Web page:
But the recent addition of BB, CC and DD creams (with talk of EE creams) to the arena throws up many questions about what exactly these alphabetised beauty bases are.
The front runner, and the one we are most used to seeing, is the BB cream. Although a reliable source for the origin of BB creams is impossible to find, Dr Christine Schrammek is largely credited for formulating the BB, or blemish balm, in South Korea.
Her creation was a post-peel treatment cream containing all the calming, hydration and sun-protection ingredients sensitive post-peel skin needs but with a tint of colour to disguise redness.
BB creams have been a part of beauty life in south-east Asia for many years. This part-treatment, part-coverage formula has been reinvented many times to address differing needs (anti-ageing, blemishes, dry skin) and is now a staple on beauty shelves in Britain.
CC creams are an extended version of BB creams. They usually offer more coverage and more specific targeting of complaints – like a BB+ – with clever marketing merely extending the name to imply next generation.
Because CCs (sometimes known as colour correctors) are next generation BBs, there aren’t really any rules to the formulation, so brands can be as flexible as they like with the formulas under the CC umbrella.
An obvious question is whether BBs and CCs differ from tinted moisturisers. The answer is, in many cases, no. The original intent of a BB cream is to offer high sun protection (to protect freshly peeled skin from damage), moisture (post treatment skin needs plenty of moisture), treatment (in the form of soothing and anti-redness ingredients) and coverage (to conceal post-peel redness).
While pigmentation has long been a cultural issue in parts of Asia, where porcelain skin is prized, it is a more recent beauty trend for Britain. So BB creams became popular for their ability to ward off sun damage within a make-up product, whereas tinted moisturisers rarely offered sun protection and benefits such as anti-redness.
While the BB and CC market has rampaged, tinted moisturiser has also raised its game, offering SPF as standard in many cases. The DD and EE creams currently in early stages are no more than beauty bandwagon jumpers. However, look out for extensions to the CC formula with a spray CC primer from Dior in September.
Dior Diorskin Nude Tan BB Creme (£30, www.houseoffraser.co.uk) offers a warm glow to summer skin. Infused with green, red and white tea extracts, it also contains a natural bronzing agent so your summer glow lasts longer. With a high SPF of 50, Kiehl’s Actively Correcting & Beautifying BB Cream (£23.50, www.houseoffraser.co.uk) hydrates and protects the skin from sun damage. It’s a light colour coverage so best for those who like a natural look. For those with very fair skin, Bobbi Brown BB Cream (£29, www.johnlewis.com) is one of the few BBs that offer shades for the palest skin tones.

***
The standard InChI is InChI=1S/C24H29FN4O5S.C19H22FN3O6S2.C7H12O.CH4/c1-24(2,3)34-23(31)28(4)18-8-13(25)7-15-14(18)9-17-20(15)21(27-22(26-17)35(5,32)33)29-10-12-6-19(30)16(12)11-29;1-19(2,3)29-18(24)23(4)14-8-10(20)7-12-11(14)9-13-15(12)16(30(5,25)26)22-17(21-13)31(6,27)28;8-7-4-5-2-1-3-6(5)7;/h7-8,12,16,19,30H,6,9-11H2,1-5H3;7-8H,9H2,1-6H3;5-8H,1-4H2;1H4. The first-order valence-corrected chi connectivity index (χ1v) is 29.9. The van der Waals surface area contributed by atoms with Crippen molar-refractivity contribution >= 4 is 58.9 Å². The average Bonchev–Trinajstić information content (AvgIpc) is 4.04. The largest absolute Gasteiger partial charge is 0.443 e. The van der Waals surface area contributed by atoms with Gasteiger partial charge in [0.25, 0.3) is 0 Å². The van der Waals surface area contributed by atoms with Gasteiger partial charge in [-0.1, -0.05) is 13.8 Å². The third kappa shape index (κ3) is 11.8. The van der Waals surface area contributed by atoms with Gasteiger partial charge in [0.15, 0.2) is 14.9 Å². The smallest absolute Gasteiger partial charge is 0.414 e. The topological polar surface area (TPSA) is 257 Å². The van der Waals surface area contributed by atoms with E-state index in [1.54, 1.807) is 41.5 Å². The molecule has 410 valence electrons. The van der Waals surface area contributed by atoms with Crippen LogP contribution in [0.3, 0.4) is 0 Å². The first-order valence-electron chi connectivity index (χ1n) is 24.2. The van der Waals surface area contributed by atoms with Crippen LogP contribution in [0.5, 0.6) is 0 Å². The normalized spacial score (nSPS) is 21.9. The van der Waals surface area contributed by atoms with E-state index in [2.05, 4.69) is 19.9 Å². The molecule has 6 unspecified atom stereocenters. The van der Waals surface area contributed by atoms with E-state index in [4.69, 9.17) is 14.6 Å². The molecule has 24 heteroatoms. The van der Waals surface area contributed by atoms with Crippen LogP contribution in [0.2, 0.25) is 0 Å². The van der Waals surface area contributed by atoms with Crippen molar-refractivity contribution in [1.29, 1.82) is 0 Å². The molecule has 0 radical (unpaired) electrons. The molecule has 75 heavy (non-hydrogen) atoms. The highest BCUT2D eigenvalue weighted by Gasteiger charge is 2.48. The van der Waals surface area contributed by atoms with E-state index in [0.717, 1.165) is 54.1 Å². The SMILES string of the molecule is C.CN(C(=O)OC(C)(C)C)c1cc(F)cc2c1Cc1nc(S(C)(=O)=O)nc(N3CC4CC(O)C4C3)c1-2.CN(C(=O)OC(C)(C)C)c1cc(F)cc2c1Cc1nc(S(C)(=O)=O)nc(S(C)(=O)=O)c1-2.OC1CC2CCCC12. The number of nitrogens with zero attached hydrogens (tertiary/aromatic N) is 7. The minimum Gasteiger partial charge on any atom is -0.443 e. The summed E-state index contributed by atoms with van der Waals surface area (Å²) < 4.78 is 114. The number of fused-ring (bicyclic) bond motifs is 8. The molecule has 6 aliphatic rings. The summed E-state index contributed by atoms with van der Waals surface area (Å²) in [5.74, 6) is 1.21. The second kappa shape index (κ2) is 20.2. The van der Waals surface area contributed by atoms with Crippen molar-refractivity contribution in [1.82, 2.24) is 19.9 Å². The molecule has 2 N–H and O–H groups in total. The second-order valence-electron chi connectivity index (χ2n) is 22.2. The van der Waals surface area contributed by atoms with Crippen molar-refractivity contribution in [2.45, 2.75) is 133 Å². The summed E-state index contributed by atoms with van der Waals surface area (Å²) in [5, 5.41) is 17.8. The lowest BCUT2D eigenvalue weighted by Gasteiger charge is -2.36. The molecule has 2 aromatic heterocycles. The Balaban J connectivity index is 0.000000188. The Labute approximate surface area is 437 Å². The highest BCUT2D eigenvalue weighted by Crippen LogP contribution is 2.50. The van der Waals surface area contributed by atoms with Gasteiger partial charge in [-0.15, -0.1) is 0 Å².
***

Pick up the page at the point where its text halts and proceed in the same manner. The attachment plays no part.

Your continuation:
Clinique CC Cream (£28, www.clinique.co.uk) has set the standard high for British variants of colour correcting. An oil-free formula with SPF30 glides on and gives a tangibly even skin tone. Targeting three specific skin issues, L’Oréal Paris Nude Magique CC Cream (£9.99, www.superdrug.com) comes in three hydrating variants: anti-redness, anti-fatigue and anti-dullness, each with different pigments. With ribbon swirls of coverage, serum and moisturiser, Olay Regenerist Advanced Anti-Ageing CC Cream (£24.99, www.boots.com) is stronger on the skincare element than the colour correcting but for those who like a light texture and a sheer, natural look, it’s perfect.
Laura Mercier Oil Free Tinted Moisturizer (£33, www.houseoffraser.co.uk) is renowned for its non-oily hydration and glow-making coverage with SPF20 incorporated. If your skin is dry, Vichy Lumineuse Sheer Radiance Tinted Moisturizer for Dry Skin (£12.50, www.boots.com) acts as a pick-me-up with light coverage, while Estée Lauder DayWear Sheer Tint Release Advanced Multi-Protection Anti-Oxidant Moisturiser (£37, www.selfridges.com) goes on like moisturiser, releasing the almost universal shade tint as you rub it in.
Source: Metro, UK